Stathis Dimitriadis

The 'Horns of Aeolus' is a memorial stele designed to celebrate the sense of hearing.  It explores visually the sensory stimuli of sounds as they are generated by the physical flow of air through the architecture of space.  It comprises of a vertical rectangular pillar out of which cochlear and tubular elements grow and emerge.  The pillar makes a reference to the human body while the cochlear forms travel through the body and come out from both sides, permitting seeing through it.  The interior surface of the elements will have a metallic finish with copper luster, while the rest of the ceramic body will be shiny milky white.  Analytic description and specifications are included in the project proposal document.

My aim is to create a ceramic sculpture which explores visually the sensory stimuli of sounds as they are generated by the physical flow of air through the architecture of space. The work celebrates the sense of hearing. The sculpture is to be installed in an outdoor landscape as an element of integration of art and nature.

CONTEXT

Sound is generated by the vibration of the media that surrounds the vibrating body. It is the consequence of the motion of matter. It is evidence of vitality and change. Our perception of sound is one of the basic ways of experiencing our material world and it stimulates our imagination from the time we are in the womb.

When we think visually of sound, we relate it to tubular and cochlear forms such as horns and trumpets that generate and amplify sounds. The materials that we use to produce sounds are either membranes or metallic strings and instruments.

In the 'Horns of Aeolus' I will be using horn and tubular elements that grow and emerge from a vertical rectangular pillar. The pillar, a stele, is a reference of the human body and will be proportionally comparable to the average human height. The cochlear forms travel through the body of the stele and come out from both sides, permitting seeing through the body. This relates to the way sound moves through the matter of our body making us transparent to its journey. The interior surface of the trumpets has a metallic finish with copper lustre, as metal is a material linked with musical instruments.

Aeolus was the god of the winds in Greek mythology. His rule on the blowing of the wind makes the sails fill and the bells ring. The 'Horns of Aeolus' is a memorial stele designed to celebrate the sense of hearing. As the wind will blow through the openings of the horns sounds will be created which will enhance the visual metaphor.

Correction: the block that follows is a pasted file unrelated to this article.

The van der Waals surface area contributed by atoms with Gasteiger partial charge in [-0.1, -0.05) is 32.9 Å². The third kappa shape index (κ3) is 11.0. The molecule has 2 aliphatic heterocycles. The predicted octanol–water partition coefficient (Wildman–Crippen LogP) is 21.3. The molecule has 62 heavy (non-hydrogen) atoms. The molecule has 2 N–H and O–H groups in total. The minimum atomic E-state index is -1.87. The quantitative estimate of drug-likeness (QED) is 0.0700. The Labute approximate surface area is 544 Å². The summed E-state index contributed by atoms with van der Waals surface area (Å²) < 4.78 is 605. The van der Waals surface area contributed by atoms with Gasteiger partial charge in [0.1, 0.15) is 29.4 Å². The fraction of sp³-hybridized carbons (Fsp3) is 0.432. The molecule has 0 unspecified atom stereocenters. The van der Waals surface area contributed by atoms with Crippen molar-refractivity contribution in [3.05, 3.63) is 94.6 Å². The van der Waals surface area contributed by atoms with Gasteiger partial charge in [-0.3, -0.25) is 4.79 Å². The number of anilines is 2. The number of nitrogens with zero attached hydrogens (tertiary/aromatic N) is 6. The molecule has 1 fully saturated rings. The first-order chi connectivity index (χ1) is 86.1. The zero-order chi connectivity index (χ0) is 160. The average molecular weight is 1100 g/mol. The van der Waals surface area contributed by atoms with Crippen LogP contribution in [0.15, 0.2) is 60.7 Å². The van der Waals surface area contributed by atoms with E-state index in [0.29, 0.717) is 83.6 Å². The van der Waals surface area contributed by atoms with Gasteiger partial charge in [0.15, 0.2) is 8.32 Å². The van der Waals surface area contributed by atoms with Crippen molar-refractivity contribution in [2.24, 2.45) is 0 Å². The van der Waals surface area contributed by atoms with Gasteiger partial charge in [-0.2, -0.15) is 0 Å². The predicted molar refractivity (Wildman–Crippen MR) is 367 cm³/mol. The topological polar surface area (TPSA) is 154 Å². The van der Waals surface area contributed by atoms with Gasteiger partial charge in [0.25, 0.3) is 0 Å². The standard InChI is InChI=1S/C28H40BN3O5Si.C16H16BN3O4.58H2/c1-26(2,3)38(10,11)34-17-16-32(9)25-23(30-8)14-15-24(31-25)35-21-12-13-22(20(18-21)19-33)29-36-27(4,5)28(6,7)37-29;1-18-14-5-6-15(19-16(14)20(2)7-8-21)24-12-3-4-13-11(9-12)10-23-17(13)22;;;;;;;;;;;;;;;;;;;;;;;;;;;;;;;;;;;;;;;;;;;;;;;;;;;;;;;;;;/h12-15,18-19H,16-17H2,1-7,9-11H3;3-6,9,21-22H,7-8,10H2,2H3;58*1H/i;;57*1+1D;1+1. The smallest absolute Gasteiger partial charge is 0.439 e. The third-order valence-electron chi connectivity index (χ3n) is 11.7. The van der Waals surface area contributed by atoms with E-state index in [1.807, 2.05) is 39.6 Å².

TECHNICAL SPECIFICATIONS

The 'Horns of Aeolus' will be made by fine white stoneware clay (PB103 Fine white s/w), biscuit fired at 1080oC, then glazed and re-fired at 1260 - 1280oC. The white milky glaze will be a tin based glossy high temperature glaze.

After the glaze firing, copper lustre solution will be applied in the interior surfaces of the trumpets and a lustre firing at 690-700°C will follow.

The sculpture will consist of 3 parts that will be constructed and fired separately and will be finally bolted together at the final installation.

ARTIST'S STATEMENT

My ceramic sculptures explore the borderline area between two realms; the liminal state of suspension between the known and the unknown, between the expected and the unexpected. By embracing this situation of paradox and ambiguity I learn to accept change as a fundamental element of life.

In the making process I express the concepts of transition and metamorphosis with actions of twisting, breaking, displacing, inverting and distorting. I throw and hand-build according to the requirements of the form. I emphasize on the tactility of the object and the way contrasting textures change our perception of colour and shape. Glazes, lustres and oxides take part in a long experimentation that ends with multiple firings.

My objects refer to life forms that transform, break and depart. They are vessels of emotions that emerge from the interaction between serenity and tension, roughness and subtleness, solidity and fragility. They are records of an alteration process and metaphors of our transitory existence.

www.stathis-dimitiradis.com

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